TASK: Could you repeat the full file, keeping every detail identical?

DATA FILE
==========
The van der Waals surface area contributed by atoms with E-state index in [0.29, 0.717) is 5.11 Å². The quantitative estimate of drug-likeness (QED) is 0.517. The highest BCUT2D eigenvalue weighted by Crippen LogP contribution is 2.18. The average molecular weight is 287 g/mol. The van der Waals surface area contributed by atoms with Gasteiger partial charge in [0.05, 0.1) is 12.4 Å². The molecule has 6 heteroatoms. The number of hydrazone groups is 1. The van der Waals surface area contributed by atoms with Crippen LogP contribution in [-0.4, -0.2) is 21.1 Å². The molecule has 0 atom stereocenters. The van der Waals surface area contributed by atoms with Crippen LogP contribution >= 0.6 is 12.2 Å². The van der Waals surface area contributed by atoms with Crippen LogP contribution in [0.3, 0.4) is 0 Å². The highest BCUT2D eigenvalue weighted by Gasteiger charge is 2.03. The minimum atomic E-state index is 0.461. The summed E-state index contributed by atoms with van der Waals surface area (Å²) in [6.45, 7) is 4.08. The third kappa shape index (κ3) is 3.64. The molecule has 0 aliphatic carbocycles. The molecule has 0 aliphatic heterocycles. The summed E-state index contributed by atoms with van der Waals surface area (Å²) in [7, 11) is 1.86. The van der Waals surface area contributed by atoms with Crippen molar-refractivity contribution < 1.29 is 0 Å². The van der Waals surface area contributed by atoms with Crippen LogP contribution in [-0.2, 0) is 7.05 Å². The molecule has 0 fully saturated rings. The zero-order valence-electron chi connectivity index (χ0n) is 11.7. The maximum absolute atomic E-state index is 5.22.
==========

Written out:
The van der Waals surface area contributed by atoms with E-state index in [0.29, 0.717) is 5.11 Å². The quantitative estimate of drug-likeness (QED) is 0.517. The highest BCUT2D eigenvalue weighted by Crippen LogP contribution is 2.18. The average molecular weight is 287 g/mol. The van der Waals surface area contributed by atoms with Gasteiger partial charge in [0.05, 0.1) is 12.4 Å². The molecule has 6 heteroatoms. The number of hydrazone groups is 1. The van der Waals surface area contributed by atoms with Crippen LogP contribution in [-0.4, -0.2) is 21.1 Å². The molecule has 0 atom stereocenters. The van der Waals surface area contributed by atoms with Crippen LogP contribution >= 0.6 is 12.2 Å². The van der Waals surface area contributed by atoms with Crippen LogP contribution in [0.3, 0.4) is 0 Å². The highest BCUT2D eigenvalue weighted by Gasteiger charge is 2.03. The minimum atomic E-state index is 0.461. The summed E-state index contributed by atoms with van der Waals surface area (Å²) in [6.45, 7) is 4.08. The third kappa shape index (κ3) is 3.64. The molecule has 0 aliphatic carbocycles. The molecule has 0 aliphatic heterocycles. The summed E-state index contributed by atoms with van der Waals surface area (Å²) in [7, 11) is 1.86. The van der Waals surface area contributed by atoms with Crippen molar-refractivity contribution < 1.29 is 0 Å². The van der Waals surface area contributed by atoms with Crippen LogP contribution in [-0.2, 0) is 7.05 Å². The molecule has 0 fully saturated rings. The zero-order valence-electron chi connectivity index (χ0n) is 11.7. The maximum absolute atomic E-state index is 5.22.